A new study suggests your physique might not be the only thing that benefits from a good sweat session; spending time in the sauna a few times a week could improve your mental fitness.
Researchers from the University of Eastern Finland have found that frequent sauna use may be linked to a reduction in the risk of dementia in men.
They made this discovery after looking at a pool of 2,315 allegedly healthy men between the ages of 42 and 60 who were participating in the Kuopio Ischaemic Heart Disease Risk Factor Study (KIHD). The men were divided into three different groups based on their ‘sauna-bathing’ habits: one group for those who used a sauna once a week, one for those who used a sauna two-to-three times a week, and one for those who used a sauna four-to-seven times a week.
What the researchers found (after adjusting for factors that could affect the results like age, body mass index, blood pressure or alcohol and cigarette consumption) in a 20-year follow-up was that the more frequently a subject took a sauna, the lower his risk of dementia was.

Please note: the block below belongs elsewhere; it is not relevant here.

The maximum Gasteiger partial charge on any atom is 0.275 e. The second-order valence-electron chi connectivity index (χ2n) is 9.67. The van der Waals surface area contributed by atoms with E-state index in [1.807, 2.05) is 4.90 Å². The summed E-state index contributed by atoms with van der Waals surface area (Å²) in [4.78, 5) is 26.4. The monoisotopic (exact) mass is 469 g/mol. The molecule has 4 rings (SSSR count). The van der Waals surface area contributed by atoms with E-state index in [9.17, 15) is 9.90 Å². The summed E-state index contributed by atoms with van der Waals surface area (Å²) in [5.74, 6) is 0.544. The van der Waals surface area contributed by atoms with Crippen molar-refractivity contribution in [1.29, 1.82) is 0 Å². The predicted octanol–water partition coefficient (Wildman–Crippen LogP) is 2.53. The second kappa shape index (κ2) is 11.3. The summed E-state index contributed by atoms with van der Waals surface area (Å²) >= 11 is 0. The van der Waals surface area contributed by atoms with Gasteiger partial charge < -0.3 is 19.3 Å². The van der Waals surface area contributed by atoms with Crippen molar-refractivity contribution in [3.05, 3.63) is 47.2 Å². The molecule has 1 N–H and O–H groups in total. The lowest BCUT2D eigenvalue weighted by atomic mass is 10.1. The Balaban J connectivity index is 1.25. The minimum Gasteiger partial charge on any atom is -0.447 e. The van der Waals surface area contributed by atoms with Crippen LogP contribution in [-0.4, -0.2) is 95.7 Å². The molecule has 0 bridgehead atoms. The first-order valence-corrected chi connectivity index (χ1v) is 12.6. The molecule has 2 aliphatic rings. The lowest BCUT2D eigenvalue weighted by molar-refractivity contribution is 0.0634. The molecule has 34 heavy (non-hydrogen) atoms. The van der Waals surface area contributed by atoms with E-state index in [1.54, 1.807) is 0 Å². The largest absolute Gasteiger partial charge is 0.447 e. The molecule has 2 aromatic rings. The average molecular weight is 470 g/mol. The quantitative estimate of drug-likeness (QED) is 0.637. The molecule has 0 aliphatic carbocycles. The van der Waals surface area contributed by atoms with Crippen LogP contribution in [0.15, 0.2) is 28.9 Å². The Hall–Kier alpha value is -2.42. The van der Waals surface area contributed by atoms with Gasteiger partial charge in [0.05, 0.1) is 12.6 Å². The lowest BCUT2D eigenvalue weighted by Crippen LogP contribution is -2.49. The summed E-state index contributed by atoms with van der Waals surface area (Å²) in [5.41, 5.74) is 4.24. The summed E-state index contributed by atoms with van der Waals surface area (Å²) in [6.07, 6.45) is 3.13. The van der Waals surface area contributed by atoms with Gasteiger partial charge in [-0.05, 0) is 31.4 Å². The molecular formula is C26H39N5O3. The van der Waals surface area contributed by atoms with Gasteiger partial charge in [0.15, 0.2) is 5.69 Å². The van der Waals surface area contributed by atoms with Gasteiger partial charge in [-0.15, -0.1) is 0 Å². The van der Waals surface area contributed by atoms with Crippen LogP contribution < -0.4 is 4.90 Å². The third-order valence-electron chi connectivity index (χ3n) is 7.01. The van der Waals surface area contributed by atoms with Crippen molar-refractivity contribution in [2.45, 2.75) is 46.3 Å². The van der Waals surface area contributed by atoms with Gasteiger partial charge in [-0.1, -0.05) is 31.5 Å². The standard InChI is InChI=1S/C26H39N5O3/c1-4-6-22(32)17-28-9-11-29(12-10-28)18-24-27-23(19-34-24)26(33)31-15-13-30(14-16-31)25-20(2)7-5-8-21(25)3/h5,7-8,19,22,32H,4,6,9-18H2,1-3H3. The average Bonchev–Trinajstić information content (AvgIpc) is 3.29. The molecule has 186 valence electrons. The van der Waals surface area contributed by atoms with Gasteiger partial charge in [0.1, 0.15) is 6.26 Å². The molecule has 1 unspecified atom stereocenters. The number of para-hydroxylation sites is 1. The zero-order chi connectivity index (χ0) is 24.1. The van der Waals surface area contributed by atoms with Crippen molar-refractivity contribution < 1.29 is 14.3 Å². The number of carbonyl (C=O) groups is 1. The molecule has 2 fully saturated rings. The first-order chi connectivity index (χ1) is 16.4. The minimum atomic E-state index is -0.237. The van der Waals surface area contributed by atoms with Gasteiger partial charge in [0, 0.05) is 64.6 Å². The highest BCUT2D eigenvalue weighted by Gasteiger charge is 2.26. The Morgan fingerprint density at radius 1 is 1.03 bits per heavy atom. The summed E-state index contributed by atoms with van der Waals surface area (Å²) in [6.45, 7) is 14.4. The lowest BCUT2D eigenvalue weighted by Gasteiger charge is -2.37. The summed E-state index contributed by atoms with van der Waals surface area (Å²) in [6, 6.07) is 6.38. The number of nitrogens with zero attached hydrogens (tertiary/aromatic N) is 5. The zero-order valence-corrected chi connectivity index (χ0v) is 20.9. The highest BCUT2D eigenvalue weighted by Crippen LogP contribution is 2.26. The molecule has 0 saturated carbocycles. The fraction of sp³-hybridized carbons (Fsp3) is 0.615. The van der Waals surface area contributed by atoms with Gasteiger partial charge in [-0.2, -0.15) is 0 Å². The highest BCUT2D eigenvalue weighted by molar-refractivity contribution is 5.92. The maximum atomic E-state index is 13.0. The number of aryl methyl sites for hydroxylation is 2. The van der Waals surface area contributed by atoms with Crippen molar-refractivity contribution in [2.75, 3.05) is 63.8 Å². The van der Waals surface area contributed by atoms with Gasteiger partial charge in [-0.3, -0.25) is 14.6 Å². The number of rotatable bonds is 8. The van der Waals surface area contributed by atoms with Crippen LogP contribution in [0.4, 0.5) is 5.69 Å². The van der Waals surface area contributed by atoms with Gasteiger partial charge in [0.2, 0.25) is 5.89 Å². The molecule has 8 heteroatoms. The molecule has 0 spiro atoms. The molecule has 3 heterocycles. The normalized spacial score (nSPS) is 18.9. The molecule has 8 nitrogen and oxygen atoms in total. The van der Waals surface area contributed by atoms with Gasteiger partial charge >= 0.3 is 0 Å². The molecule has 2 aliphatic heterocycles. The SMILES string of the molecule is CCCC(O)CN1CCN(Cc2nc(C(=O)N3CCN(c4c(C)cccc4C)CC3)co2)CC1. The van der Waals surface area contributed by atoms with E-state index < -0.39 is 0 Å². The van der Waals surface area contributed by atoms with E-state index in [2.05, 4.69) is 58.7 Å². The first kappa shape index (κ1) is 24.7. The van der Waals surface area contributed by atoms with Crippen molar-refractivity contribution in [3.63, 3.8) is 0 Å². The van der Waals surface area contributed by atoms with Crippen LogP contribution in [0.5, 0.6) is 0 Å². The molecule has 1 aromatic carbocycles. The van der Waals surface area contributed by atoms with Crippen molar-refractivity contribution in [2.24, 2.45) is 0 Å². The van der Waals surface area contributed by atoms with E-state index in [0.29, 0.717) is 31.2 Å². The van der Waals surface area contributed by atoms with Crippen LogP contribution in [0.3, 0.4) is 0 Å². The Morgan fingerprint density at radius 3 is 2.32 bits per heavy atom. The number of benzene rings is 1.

Those who used a sauna four-to-seven times a week were 66 percent less likely to be diagnosed with any form of dementia, while 65 percent were less likely to be diagnosed with Alzheimer’s disease than those who used a sauna once a week.
The link between sauna use and dementia risk has never been studied before, although previous results from the KIHD study showed that frequent sauna use can reduce the risk of death from heart attacks, coronary artery disease and overall mortality.
The study’s lead author, professor Jari Laukkanen, said sauna use could have a protective impact on both the heart and memory in similar ways, although it’s not yet known how.
“However, it is known that cardiovascular health affects the brain as well,” said Laukkanen. “The sense of well-being and relaxation experienced during sauna bathing may also play a role.”
The study’s results have been published online in the journal Age and Ageing.
h/t Yahoo News